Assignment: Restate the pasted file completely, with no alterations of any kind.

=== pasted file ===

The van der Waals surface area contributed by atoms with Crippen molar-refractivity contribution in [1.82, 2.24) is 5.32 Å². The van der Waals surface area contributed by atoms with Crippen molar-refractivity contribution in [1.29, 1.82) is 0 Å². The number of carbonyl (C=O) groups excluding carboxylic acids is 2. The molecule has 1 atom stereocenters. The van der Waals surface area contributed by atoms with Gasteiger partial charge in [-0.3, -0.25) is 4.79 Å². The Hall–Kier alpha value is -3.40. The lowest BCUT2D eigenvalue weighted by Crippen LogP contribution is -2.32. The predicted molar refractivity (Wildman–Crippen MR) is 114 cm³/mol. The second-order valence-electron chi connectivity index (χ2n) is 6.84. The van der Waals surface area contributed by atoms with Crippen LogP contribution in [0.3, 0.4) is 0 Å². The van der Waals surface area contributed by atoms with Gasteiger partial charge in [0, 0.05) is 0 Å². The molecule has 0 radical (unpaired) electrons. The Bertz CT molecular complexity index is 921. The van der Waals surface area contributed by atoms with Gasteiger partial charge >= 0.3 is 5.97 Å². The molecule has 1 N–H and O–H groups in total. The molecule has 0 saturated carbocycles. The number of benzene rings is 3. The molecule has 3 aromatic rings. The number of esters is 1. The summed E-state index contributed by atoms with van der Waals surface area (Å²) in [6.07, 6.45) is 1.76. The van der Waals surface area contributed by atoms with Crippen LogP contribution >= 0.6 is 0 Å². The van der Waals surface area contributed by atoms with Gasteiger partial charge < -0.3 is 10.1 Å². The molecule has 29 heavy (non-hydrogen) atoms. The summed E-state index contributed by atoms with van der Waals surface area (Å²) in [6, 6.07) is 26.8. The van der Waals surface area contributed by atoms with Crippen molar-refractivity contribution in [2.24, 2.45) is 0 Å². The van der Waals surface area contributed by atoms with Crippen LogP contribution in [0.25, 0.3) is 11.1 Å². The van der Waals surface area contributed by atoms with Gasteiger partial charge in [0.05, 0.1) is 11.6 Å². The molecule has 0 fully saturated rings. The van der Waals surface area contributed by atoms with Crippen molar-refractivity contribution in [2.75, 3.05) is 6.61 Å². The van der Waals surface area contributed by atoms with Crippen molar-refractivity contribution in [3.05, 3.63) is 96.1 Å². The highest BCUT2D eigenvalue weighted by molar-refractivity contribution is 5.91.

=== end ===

The van der Waals surface area contributed by atoms with Crippen molar-refractivity contribution in [1.82, 2.24) is 5.32 Å². The van der Waals surface area contributed by atoms with Crippen molar-refractivity contribution in [1.29, 1.82) is 0 Å². The number of carbonyl (C=O) groups excluding carboxylic acids is 2. The molecule has 1 atom stereocenters. The van der Waals surface area contributed by atoms with Gasteiger partial charge in [-0.3, -0.25) is 4.79 Å². The Hall–Kier alpha value is -3.40. The lowest BCUT2D eigenvalue weighted by Crippen LogP contribution is -2.32. The predicted molar refractivity (Wildman–Crippen MR) is 114 cm³/mol. The second-order valence-electron chi connectivity index (χ2n) is 6.84. The van der Waals surface area contributed by atoms with Crippen LogP contribution in [0.3, 0.4) is 0 Å². The van der Waals surface area contributed by atoms with Gasteiger partial charge in [0, 0.05) is 0 Å². The molecule has 0 radical (unpaired) electrons. The Bertz CT molecular complexity index is 921. The van der Waals surface area contributed by atoms with Gasteiger partial charge >= 0.3 is 5.97 Å². The molecule has 1 N–H and O–H groups in total. The molecule has 0 saturated carbocycles. The number of benzene rings is 3. The molecule has 3 aromatic rings. The number of esters is 1. The summed E-state index contributed by atoms with van der Waals surface area (Å²) in [6.07, 6.45) is 1.76. The van der Waals surface area contributed by atoms with Crippen LogP contribution >= 0.6 is 0 Å². The van der Waals surface area contributed by atoms with Gasteiger partial charge < -0.3 is 10.1 Å². The molecule has 29 heavy (non-hydrogen) atoms. The summed E-state index contributed by atoms with van der Waals surface area (Å²) in [6, 6.07) is 26.8. The van der Waals surface area contributed by atoms with Crippen molar-refractivity contribution in [2.24, 2.45) is 0 Å². The van der Waals surface area contributed by atoms with Crippen LogP contribution in [0.25, 0.3) is 11.1 Å². The van der Waals surface area contributed by atoms with Gasteiger partial charge in [0.05, 0.1) is 11.6 Å². The molecule has 0 fully saturated rings. The van der Waals surface area contributed by atoms with Crippen molar-refractivity contribution in [2.75, 3.05) is 6.61 Å². The van der Waals surface area contributed by atoms with Crippen molar-refractivity contribution in [3.05, 3.63) is 96.1 Å². The highest BCUT2D eigenvalue weighted by molar-refractivity contribution is 5.91.